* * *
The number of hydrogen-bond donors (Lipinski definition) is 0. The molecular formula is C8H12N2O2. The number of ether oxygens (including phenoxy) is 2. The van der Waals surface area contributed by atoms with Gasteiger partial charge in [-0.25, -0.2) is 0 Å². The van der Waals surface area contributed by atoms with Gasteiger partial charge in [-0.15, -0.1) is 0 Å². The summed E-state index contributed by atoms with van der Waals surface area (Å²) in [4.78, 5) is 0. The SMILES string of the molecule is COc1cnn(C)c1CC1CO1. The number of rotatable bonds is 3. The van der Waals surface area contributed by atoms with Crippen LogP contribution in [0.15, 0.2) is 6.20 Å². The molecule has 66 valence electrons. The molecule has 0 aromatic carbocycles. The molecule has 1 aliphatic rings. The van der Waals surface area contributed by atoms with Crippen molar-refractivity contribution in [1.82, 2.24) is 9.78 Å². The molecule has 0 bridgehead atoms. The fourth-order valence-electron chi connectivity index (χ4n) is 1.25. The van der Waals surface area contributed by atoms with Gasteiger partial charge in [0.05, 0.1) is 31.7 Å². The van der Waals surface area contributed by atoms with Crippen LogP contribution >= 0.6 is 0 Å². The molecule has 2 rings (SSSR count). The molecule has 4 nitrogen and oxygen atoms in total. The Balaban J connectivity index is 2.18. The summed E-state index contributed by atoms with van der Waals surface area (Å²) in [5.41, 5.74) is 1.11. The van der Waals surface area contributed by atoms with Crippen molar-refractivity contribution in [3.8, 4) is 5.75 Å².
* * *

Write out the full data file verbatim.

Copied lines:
The number of hydrogen-bond donors (Lipinski definition) is 0. The molecular formula is C8H12N2O2. The number of ether oxygens (including phenoxy) is 2. The van der Waals surface area contributed by atoms with Gasteiger partial charge in [-0.25, -0.2) is 0 Å². The van der Waals surface area contributed by atoms with Gasteiger partial charge in [-0.15, -0.1) is 0 Å². The summed E-state index contributed by atoms with van der Waals surface area (Å²) in [4.78, 5) is 0. The SMILES string of the molecule is COc1cnn(C)c1CC1CO1. The number of rotatable bonds is 3. The van der Waals surface area contributed by atoms with Crippen LogP contribution in [0.15, 0.2) is 6.20 Å². The molecule has 66 valence electrons. The molecule has 0 aromatic carbocycles. The molecule has 1 aliphatic rings. The van der Waals surface area contributed by atoms with Crippen molar-refractivity contribution in [1.82, 2.24) is 9.78 Å². The molecule has 0 bridgehead atoms. The fourth-order valence-electron chi connectivity index (χ4n) is 1.25. The van der Waals surface area contributed by atoms with Gasteiger partial charge in [0.05, 0.1) is 31.7 Å². The van der Waals surface area contributed by atoms with Crippen LogP contribution >= 0.6 is 0 Å². The molecule has 2 rings (SSSR count). The molecule has 4 nitrogen and oxygen atoms in total. The Balaban J connectivity index is 2.18. The summed E-state index contributed by atoms with van der Waals surface area (Å²) in [5.41, 5.74) is 1.11. The van der Waals surface area contributed by atoms with Crippen molar-refractivity contribution in [3.8, 4) is 5.75 Å².